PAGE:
I start out the meeting by explaining who I am, letting them know that any comments made to me about their dissatisfaction in the job is confidential. They will fill out a questionnaire on why they think there is such a huge turnover of employees in housekeeping, what they see as a way to fix it, and any dissatisfaction with the job. I let them know that the questionnaires are for my eyes only and I will assemble a list of issues myself, which I will take to the director of housekeeping and possibly on up the ladder to the owner.
Occupational Stressors and Job Satisfaction The immediate items I notice from the questionnaires are extreme dissatisfaction with their supervisor Keehn. The list includes everything from watering down the cleaning supplies so much it does not clean or sanitize properly, to shortages on sheets and towels to scheduling issues. The employees believe that Keehn is trying to keep under budget to make him-self look good. Scheduling issues are not enough hours and refusing to work with anyone on scheduling needs.
The 22 employees who were at the meeting said they get into trouble by Keehn if he sees them talking to each other or trying to help someone else get his or her rooms done. Job control stressors can be lack of control over your work, lack of recognition for work done, harassment, lack of respect from supervisors, and isolation from fellow employees to name a few (CWA, 2009). Each of these factors is all stressors with the housekeeping staff. Over all there is very little job satisfaction with the company because of all the negative issues.
Those who are here would leave if they found another job with better scheduling and a better supervisor. Several of the employees suggested Rhonda Jordan should be the director of housekeeping. She has been here longer than anyone, knows the ins and outs of the company, always has a kind word, and has good communication skills. Many of the employees go to her for help instead of Keehn. I go back to HR with Tom Sneed and discuss with him the issue of the dealers quitting and look over the exit interviews on those who bothered to do one before they left. Mr.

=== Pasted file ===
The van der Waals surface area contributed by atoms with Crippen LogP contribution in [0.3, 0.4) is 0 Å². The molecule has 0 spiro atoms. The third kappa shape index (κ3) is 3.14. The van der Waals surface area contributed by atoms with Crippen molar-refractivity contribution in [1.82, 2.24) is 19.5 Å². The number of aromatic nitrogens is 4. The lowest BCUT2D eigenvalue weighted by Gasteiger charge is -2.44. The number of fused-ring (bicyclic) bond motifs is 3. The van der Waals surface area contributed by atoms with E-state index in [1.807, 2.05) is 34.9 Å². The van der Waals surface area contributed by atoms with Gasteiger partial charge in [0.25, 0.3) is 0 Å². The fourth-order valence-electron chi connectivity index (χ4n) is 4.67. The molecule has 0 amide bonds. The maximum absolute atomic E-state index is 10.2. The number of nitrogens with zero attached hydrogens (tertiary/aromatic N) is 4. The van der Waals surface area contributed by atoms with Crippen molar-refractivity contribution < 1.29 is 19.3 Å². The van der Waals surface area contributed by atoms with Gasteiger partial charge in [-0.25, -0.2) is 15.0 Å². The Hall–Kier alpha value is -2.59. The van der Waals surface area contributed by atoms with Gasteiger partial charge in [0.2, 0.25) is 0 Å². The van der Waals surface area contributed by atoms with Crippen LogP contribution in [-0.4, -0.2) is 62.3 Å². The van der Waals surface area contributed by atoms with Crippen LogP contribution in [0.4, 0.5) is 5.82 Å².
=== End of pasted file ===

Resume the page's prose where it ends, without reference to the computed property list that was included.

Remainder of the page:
Sneed said that some of the dealers in the step-sons Joe’s pit have walked out during their breaks because of his attitude. He has a tendency to belittle the dealers and make the customers angrier instead of defusing a bad situation. His paperwork is haphazard and the accounting office is always calling him in to explain his paperwork to them. Two Work Motivation Theories The issues with the housekeepers and the dealers both stem from issues with their immediate supervisors. Using the goal-setting theory and reinforcement theory I am in hopes that the casino president will put into effect immediately the outline I have to present to him.
The foremost and most important fix needs to be the housekeeping staff so that customers can check in at the normal industry standard time of three in the afternoon instead of six. After talking to Keehn and his denials of the accusations by his underlings and not taking any responsibility for any part of the housekeeping staff leaving, I will suggest that Andrew Keehn be fired and the position offered to Rhonda Jordan, who is an intelligent, warm, and job-oriented person. The employees all look up to her and respect her.